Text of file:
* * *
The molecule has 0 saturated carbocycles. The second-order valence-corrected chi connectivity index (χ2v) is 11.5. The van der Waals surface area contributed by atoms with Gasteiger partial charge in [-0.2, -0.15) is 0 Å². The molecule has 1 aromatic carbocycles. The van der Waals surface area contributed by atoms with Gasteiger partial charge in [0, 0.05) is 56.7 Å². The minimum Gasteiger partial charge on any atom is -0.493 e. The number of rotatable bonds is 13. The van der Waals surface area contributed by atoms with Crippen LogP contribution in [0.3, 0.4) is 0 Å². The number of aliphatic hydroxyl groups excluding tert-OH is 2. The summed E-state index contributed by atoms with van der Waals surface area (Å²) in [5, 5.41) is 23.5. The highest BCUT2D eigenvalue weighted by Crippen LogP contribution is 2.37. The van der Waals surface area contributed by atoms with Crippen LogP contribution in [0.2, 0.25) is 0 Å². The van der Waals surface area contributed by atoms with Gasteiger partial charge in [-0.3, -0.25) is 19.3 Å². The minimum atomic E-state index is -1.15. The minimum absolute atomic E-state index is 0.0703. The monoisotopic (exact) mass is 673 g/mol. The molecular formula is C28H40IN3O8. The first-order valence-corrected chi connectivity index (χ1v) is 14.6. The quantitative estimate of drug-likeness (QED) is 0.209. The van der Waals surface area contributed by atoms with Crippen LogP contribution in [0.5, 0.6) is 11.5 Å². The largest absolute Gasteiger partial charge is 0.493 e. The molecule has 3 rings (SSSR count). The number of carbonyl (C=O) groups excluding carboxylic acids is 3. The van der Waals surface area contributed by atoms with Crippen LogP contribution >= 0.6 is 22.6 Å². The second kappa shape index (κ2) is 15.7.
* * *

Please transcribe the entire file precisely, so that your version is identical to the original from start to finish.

The molecule has 0 saturated carbocycles. The second-order valence-corrected chi connectivity index (χ2v) is 11.5. The van der Waals surface area contributed by atoms with Gasteiger partial charge in [-0.2, -0.15) is 0 Å². The molecule has 1 aromatic carbocycles. The van der Waals surface area contributed by atoms with Gasteiger partial charge in [0, 0.05) is 56.7 Å². The minimum Gasteiger partial charge on any atom is -0.493 e. The number of rotatable bonds is 13. The van der Waals surface area contributed by atoms with Crippen LogP contribution in [0.3, 0.4) is 0 Å². The number of aliphatic hydroxyl groups excluding tert-OH is 2. The summed E-state index contributed by atoms with van der Waals surface area (Å²) in [5, 5.41) is 23.5. The highest BCUT2D eigenvalue weighted by Crippen LogP contribution is 2.37. The van der Waals surface area contributed by atoms with Crippen LogP contribution in [0.2, 0.25) is 0 Å². The van der Waals surface area contributed by atoms with Gasteiger partial charge in [-0.3, -0.25) is 19.3 Å². The minimum atomic E-state index is -1.15. The minimum absolute atomic E-state index is 0.0703. The monoisotopic (exact) mass is 673 g/mol. The molecular formula is C28H40IN3O8. The first-order valence-corrected chi connectivity index (χ1v) is 14.6. The quantitative estimate of drug-likeness (QED) is 0.209. The van der Waals surface area contributed by atoms with Crippen LogP contribution in [0.5, 0.6) is 11.5 Å². The largest absolute Gasteiger partial charge is 0.493 e. The molecule has 3 rings (SSSR count). The number of carbonyl (C=O) groups excluding carboxylic acids is 3. The van der Waals surface area contributed by atoms with Crippen LogP contribution >= 0.6 is 22.6 Å². The second kappa shape index (κ2) is 15.7.